Question about Suzuki Grand Vitara

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Hi- I have had my Grand Vitara since almost new (it was a demonstrator for 4 months). It has been A1 until recently when it started to experience intermittent loss of acceleration, both from a standstill and when moving. Then, sudden acceleration will occur. It has been to the local Suzuki Main Dealer, where one of the mechanics drove the vehicle and actually experienced the problem himself. The car was tested with all the diagnostic equipment and no problem could be found. The only suggestion was to spend $20 on a diesel additive which has not cured the problem, and to be told by 'the expert' that of course intermittent problems are very difficult to diagnose and solve.....even life threatening ones when driving!! Please can you help? Thanks in anticipation, regards, Anna

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Hi. If you think a mechanic should be able to solve this problem after driving it and testing it, you may be right. But for us that cannot touch it or see it, it's really hard. That said, I do have an idea about what could be causing this. On the throttle body, you have a throttle position sensor that is attached to the throttle shaft. The computer uses data from that sensor to calculate the injector fuel charge. The sensor is a simple rheostat that changes resistance according to how far the throttle is open. Sometimes the little contacts in the rheostat get dirty or corroded and become intermittent. So if you push the pedal but the contacts don't touch, the computer does nothing to increase the fuel charge. If you then push further, the contacts may finally make contact, but by then the resistance is much lower at that point on the rheostat, so the computer thinks you really want to go. Or perhaps there is something loose inside such that the resistance might change randomly.
Now, these sensors can cost up to $200 depending on the car, and I don't have the year of your car or the engine size or I could be more precise. Therefore, I don't recommend going out a buying one unless we're sure that is the problem. So I recommend you test the sensor using an ohmmeter. Of course the thing is intermittent, so you will have to be patient. What you do is remove the connector from the sensor, hook the ohmmeter up to the sensor (there may be 3 terminals--use the 2 that show a change in resistance when the throtte is opened) and slowly move the throttle back and forth. The resistance should change uniformly as the throttle angle is changed. I would do this over and over to see if I could get it to act up and give the wrong reading or to change suddenly when it should change slowly.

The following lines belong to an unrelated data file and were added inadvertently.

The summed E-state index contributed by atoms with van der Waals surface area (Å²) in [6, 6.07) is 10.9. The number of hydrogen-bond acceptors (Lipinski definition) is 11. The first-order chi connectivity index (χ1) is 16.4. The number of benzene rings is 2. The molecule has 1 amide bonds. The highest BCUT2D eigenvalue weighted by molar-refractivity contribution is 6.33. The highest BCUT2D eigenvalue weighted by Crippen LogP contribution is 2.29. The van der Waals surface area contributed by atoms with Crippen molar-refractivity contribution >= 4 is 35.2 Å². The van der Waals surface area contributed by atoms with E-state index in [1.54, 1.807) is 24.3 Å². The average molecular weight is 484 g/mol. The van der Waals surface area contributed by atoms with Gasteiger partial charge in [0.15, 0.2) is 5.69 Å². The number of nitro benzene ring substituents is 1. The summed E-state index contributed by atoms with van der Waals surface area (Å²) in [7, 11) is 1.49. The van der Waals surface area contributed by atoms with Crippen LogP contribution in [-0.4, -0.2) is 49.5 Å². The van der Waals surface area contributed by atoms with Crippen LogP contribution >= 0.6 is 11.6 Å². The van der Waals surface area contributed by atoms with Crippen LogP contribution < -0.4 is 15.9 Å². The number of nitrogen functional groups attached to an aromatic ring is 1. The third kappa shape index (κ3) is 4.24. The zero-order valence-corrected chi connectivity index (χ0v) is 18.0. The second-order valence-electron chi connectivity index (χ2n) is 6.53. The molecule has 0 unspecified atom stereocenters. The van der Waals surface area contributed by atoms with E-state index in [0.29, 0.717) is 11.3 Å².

Now I realize you may not have an ohmmeter or know where to find the throttle body on the car, but these barriers can be overcome. The throttle body is on top of the engine where the big rubber hose connects and the cable from the accelerator pedal connects. Again, I can be more specific if you tell me the year and engine size.
As for the ohmmeter, perhaps you know someone that has one and knows how to use it. It really isn't hard. Otherwise, you can go to a mechanic--but not the one you did before, as he should have known to do this. You need someone that knows how to test the sensors on the car and not just plug in a scanner.
OK Anna, what do you think?


Posted on Mar 15, 2011


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